Coronavirus was still a distant problem to most Europeans at the beginning of March. Italy was only in the early foothills of its grisly climb to about 1,000 deaths per day and national lockdowns were not in place. Similarly, industry has not yet understood the impact the virus would have. For example, Rolls Royce was forecasting that contracted engine flying hours would increase by 8-9% in 2020 and that the number of shop visits would rise from just under 1000 in 2019 to 1100-1200 this year. Less than a month later that expectation has been trashed, as Rolls Royce reported a 50% reduction in its widebody engine flying hours for March and a 25% fall for the first quarter. Even further, the British OEM also warned of “an expected further deterioration in April and beyond,” 

7 April 2020: The U.S. Space Force delays GPS 3 launch to minimise COVID-19 exposure

The U.S. Space Force will reschedule the April 29 launch of the third GPS III satellite as a precautionary measure to prevent the spread of COVID-19. The third GPS III will be launched aboard a SpaceX Falcon 9 rocket from Cape Canaveral Air Force Station, Florida, sometime after June 30, according to the Space and Missile Systems Centre.   “We do not make this decision lightly, however, given our GPS constellation remains strong, we have the opportunity to make a deliberate decision to maintain our mission assurance posture, without introducing additional health risk to personnel or mission risk to the launch,” said Lt. Gen. John F. Thompson, the head of the Space and Missile Systems Center and the program executive officer for space. “As the COVID-19 pandemic is a threat to national security, likewise, rescheduling the launch is in the interest of national security.” The National Reconnaissance Office's Don't Stop Me Now mission is on pause, though it still anticipates launching into orbit aboard an Electron rocket from Rocket Lab's New Zealand launch site. According to Thompson, the GPS constellation is currently in a healthy position with 31 satellites in orbit, allowing the Space Force to delay the launch without resulting in gaps to coverage or capability. The second GPS III satellite was officially declared ready for military use March 24. The Space Force said it is taking efforts to minimise the risk of spreading COVID-19 while ensuring it is able to launch three GPS III satellites in 2020 as planned. “Some of the steps include procedural and facility modifications at the GPS III Launch and Checkout Capability (LCC) operations centre and reducing the onsite crew size to provide adequate physical distancing, per CDC guidelines,” said Medium Earth Orbit Space Systems Division Chief Col. Edward Byrne. “Once these efforts are completed, and the crews have rehearsed and are deemed proficient and ready to execute under these modified conditions, we fully intend to return to our launch cadence for deploying GPS III satellites.” The Space Force was able to successfully complete its first launch ever on March 26 from Cape Canaveral while reducing the number of on site personnel and practising social distancing.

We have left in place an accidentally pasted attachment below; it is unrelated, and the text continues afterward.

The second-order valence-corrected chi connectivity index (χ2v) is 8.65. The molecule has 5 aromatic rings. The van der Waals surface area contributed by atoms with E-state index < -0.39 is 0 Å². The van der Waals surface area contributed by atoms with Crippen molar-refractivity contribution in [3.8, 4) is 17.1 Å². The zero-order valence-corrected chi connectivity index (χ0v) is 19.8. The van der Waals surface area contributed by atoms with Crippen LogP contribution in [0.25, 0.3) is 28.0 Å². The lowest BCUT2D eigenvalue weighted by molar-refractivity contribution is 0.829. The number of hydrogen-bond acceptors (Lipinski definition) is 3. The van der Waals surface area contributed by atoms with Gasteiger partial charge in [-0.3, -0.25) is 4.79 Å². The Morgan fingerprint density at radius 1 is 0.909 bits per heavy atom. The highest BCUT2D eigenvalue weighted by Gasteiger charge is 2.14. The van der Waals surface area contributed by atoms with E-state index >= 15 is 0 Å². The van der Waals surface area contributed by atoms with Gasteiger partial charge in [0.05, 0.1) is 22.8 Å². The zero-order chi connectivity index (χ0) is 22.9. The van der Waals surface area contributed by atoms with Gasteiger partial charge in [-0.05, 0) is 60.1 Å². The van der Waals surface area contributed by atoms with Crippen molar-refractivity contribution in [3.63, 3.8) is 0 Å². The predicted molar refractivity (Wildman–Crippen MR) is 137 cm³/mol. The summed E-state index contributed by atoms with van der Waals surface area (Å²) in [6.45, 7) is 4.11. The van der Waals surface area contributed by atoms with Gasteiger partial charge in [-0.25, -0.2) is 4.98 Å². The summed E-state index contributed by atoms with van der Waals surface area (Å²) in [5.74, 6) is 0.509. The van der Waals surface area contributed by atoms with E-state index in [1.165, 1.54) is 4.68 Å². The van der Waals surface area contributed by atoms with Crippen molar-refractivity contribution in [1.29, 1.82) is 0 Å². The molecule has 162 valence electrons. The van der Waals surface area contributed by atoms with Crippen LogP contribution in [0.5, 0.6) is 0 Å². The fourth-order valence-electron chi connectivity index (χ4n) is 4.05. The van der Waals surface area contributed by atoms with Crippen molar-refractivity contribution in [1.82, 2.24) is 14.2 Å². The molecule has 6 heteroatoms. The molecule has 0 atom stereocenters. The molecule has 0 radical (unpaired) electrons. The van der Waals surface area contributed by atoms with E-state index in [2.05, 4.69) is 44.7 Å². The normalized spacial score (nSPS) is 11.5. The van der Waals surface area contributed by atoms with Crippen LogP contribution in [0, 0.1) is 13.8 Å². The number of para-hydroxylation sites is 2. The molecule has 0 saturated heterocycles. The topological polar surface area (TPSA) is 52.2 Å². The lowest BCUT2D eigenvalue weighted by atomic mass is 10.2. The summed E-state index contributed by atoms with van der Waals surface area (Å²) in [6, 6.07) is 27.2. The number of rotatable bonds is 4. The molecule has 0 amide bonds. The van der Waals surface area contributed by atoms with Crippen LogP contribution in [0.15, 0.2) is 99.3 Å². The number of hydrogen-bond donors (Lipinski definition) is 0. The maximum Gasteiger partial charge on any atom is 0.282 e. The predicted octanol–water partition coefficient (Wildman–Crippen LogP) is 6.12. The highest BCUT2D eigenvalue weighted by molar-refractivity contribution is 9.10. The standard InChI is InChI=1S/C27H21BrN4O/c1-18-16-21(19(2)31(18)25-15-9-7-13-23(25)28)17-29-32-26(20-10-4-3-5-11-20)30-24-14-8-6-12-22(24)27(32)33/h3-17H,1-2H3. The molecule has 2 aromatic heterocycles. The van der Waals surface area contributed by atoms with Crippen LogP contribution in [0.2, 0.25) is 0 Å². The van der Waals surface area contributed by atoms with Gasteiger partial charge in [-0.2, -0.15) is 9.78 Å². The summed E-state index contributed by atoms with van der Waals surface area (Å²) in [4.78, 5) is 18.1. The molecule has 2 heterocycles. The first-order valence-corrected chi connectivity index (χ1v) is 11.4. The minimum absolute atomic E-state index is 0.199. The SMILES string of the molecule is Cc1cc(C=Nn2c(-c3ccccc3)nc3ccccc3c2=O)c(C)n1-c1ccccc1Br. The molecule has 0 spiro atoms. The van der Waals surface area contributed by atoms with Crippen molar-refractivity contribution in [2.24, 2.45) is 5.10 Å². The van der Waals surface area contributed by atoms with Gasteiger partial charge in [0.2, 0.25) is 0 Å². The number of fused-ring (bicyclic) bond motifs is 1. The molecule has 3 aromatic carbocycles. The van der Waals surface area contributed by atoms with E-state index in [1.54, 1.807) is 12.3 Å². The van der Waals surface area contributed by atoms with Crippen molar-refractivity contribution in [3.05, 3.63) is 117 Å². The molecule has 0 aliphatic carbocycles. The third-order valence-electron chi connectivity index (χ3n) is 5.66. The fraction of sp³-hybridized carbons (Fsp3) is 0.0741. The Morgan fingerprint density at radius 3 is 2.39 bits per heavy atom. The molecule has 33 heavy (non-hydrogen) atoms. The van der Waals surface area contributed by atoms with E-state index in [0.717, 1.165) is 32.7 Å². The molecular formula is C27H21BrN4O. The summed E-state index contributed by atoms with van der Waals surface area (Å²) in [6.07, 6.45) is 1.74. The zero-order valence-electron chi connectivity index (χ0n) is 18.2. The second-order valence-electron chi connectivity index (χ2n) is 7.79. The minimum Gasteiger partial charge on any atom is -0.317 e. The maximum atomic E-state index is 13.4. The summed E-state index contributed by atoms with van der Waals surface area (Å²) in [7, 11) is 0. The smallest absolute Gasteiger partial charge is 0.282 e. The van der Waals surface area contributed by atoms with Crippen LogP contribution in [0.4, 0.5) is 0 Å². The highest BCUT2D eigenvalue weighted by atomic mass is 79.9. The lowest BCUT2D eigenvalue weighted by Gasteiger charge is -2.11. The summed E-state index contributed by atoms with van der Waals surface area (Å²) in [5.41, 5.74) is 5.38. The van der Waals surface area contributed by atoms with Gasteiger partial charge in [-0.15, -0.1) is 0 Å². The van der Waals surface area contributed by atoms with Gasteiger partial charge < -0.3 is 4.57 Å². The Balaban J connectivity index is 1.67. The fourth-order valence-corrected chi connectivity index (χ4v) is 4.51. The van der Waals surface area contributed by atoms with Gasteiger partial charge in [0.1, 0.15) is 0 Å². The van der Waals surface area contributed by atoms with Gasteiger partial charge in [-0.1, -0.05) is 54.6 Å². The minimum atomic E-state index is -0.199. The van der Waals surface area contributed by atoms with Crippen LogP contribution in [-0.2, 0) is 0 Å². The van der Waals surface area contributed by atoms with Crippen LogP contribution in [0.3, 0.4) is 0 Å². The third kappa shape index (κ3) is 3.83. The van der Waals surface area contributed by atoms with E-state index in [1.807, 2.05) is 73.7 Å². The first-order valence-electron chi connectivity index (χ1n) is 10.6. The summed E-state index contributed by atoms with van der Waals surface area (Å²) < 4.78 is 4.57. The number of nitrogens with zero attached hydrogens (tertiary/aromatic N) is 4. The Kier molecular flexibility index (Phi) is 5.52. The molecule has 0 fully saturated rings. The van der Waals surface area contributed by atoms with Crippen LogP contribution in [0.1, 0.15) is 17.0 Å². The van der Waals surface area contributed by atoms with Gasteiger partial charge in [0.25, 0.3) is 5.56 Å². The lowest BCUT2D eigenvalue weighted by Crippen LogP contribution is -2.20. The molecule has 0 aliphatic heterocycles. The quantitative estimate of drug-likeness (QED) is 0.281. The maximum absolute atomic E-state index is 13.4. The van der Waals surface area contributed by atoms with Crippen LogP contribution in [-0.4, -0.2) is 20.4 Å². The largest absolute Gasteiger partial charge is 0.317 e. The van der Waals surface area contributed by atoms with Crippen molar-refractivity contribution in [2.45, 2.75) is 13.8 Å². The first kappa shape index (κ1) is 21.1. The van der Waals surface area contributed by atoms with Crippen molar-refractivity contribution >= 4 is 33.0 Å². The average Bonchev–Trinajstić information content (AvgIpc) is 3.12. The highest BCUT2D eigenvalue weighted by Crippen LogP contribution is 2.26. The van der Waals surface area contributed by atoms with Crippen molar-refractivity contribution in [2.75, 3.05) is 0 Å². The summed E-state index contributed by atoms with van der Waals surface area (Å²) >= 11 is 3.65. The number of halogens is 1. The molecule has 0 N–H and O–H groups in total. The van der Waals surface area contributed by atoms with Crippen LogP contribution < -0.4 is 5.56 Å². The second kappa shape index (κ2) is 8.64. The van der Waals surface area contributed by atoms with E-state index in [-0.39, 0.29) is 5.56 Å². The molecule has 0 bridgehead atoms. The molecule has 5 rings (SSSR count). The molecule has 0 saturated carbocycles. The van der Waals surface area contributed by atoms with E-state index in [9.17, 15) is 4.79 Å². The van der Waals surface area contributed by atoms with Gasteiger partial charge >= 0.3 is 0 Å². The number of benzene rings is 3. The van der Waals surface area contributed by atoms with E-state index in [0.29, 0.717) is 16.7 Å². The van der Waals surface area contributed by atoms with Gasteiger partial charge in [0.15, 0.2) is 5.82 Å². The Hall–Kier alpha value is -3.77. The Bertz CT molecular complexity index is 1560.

20 March 2020: UK Declared F-35 Operational Despite from Availability, Infrastructure, Logistics and Security Issues, Auditors Say

The UK Ministry of Defence declared the F-35 operational even though the fleet was suffering from availability, infrastructure, logistics and security issues, auditors have revealed. The UK National Audit Office (NAO) found that the December 2018 initial operating capability (IOC) from land bases was granted with 67 exceptions, with almost one-third of those still yet to be resolved more than a year later. It is not clear on how many criteria IOC (Land) was judged. In its report studying how new capabilities are delivered into front-line operations, the NAO reported that in the run-up to the milestone there had been delays in the provision of synthetic training facilities. This impacted the availability of pilots and maintainers, while operational availability of the aircraft “hampered the ability to deliver training.” The report appears to confirm the reasons behind a 34-day flying break by the UK-based fleet in the late summer of 2018 reported by Aerospace DAILY. Plans to use simulators for training have been frustrated by “technical difficulties and delays in security vetting.” The NAO said the UK Ministry of Defense is able to use exemptions when bringing a new capability into service. Capabilities that do not meet specifications but are deemed good enough would be given an exemption. The NAO also says that IOC acceptance criteria for the F-35 was not finalized “until several years” after business case approval in the second half of 2017.